Posted on August 2, 2017

Studies Show the Negative Consequences of ‘Competitive Victimhood’

Thomas Lifson, American Thinker, August 2, 2017

Research by three Belgian professors at the Université Libre de Bruxelles makes some interesting observations about victimhood and how aggrieved groups “engage in ‘competitive victimhood’ in a quest for recognition of past sufferings such as slavery and colonialism.”

Toni Airaksenin of PJ Media:

Laura De Guissmé and Laurent Licata, professors at the Université Libre de Bruxelles, made the claim in a recent article in the European Journal of Social Psychology, further finding that the struggle for victimhood can “foster intergroup conflict” such as a desire for revenge, increased hostility, and racism against other minorities.

Consequences of competitive victimhood are especially dangerous, the professors note, because they can contribute to the escalation of conflict (for example, with regards to the Israel/Palestine conflict), reduce trust and empathy, and impede the resolution of conflicts by peaceful means (heightening the threat of violence).

While the need for recognition is part of human nature, the desire for recognition of “past sufferings” can be especially problematic. This is because past sufferings often involve feuds between different tribal, ethnic, or racial groups – feuds which oftentimes have persisted to the present (past slavery of African Americans is one example), and thus have present-day consequences.

Much of the information gleaned for the studies is self-evident.  From the study:

The victim status is highly coveted because it tends to empower victimized groups, which are perceived as morally superior, entitled to sympathy, consideration, and protection against criticism.

The race card, the woman card – the perception that these “victims” hold the moral high ground and any criticism is further evidence of oppression has become common in the U.S. in recent years.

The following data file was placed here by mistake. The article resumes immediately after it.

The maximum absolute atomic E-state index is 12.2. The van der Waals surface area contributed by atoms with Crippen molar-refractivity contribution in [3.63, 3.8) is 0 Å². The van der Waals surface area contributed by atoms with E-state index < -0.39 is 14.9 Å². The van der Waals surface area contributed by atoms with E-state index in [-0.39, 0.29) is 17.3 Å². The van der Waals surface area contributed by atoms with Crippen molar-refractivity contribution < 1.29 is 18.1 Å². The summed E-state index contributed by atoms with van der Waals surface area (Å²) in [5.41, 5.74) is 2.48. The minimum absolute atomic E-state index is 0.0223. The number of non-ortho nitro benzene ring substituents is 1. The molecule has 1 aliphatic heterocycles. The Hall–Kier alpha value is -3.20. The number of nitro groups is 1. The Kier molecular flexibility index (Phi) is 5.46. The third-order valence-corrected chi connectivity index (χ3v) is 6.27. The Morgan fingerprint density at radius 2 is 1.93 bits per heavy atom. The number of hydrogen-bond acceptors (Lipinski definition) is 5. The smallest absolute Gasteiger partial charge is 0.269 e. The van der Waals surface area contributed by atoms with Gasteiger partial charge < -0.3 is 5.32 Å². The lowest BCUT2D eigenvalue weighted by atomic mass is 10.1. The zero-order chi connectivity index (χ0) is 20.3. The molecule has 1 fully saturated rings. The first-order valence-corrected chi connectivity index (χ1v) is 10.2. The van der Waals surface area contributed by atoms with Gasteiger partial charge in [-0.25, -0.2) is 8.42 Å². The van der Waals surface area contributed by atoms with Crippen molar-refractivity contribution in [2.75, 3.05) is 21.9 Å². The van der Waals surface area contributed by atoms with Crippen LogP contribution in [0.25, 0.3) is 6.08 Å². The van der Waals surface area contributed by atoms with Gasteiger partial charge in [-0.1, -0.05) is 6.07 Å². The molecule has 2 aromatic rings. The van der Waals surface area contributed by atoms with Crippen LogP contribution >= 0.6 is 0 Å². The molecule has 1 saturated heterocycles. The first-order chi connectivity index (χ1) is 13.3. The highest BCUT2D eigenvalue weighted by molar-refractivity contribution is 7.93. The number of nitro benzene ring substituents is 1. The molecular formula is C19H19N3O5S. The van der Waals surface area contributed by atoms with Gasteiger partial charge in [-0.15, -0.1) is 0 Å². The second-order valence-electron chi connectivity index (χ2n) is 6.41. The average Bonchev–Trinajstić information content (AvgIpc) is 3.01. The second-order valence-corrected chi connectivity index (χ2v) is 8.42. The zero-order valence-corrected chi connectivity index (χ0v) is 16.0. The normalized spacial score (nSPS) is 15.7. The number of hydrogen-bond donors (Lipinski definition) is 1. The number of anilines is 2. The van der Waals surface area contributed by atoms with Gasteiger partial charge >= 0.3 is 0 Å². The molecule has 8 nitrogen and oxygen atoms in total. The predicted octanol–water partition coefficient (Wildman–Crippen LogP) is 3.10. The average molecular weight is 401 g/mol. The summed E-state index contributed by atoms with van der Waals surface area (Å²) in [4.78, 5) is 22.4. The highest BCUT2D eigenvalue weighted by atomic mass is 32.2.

Airaksinen continues:

Conversely, the lack of victimhood status poses a problem to minorities, since it reduces their ability to garner attention, protection, and even financial rewards (reparations, for example). This explains why the denial of victimhood status can be so troubling: denial of victimhood recognition can lend credence to a denial of help and assistance.

While much of the literature on minorities’ desire to claim victimhood status is largely theoretical, Guissmé and Licata conducted three studies at their university to learn more about the negative consequences of victimhood.

For one study, they surveyed 133 Belgian Muslims on their sense of victimhood and their levels of anti-Semitism. The sense of victimhood among Muslims was gauged by how much respondents agreed with statements such as “Muslims have a huge past of sufferings” and “The suffering Muslims have been through was undeserved and unfair.”

Then, the Muslims were asked questions designed to gauge if they held anti-Semitic viewpoints, such as “Jews should stop constantly complaining about what happened to them in Nazi Germany” and “The Jews exploit the remembrance of the Holocaust for their own benefit.”

In line with the professors’ predictions, the survey found that feelings of anti-Semitism were strongly correlated with feelings of victimhood among Belgian Muslims. Further, the study also found that anti-Semitism was especially strong towards Israelis in particular, who were viewed with significantly more hostility than Belgian Jews.

The studies imply that we’re not finished with creating more “victims.”  The next great frontier of victimhood may be morbidly obese people fighting for their “rights.”  This is actually an outgrowth of the women’s movement, which is looking to identify obesity as another way for males to oppress women – objectifying them based on their looks.  It’s only a matter of time before the “fat lobby” is legitimized as representing “victims,” and a whole new subset of “rights” will be promoted.

What I found most interesting about the study is the conflict among victim groups as they struggle for recognition and moral authority.  In the U.S., some of the most passionate supporters of civil rights were Jews.  There was a close alliance between the two minority groups during the 1960s.

But today, civil rights groups have abandoned Jews in favor of supporting their tribal enemies, the Arabs.  Some blacks even claim racial solidarity with Arabs.  The BDS movement is strong in the black community, especially on campus, and because of that, support for the Palestinians has become a civil rights litmus test.

Are these victimhood groups overplaying their hands and losing sympathy and support because of their outrageous statements and behavior?  Even if it isn’t happening now, I think it inevitable.  No one likes to constantly be told he is evil, nor does he really need constant reminders of past injustices.  There is such a thing as “outrage fatigue,” and only the most dedicated leftist will be able to avoid it in the near future.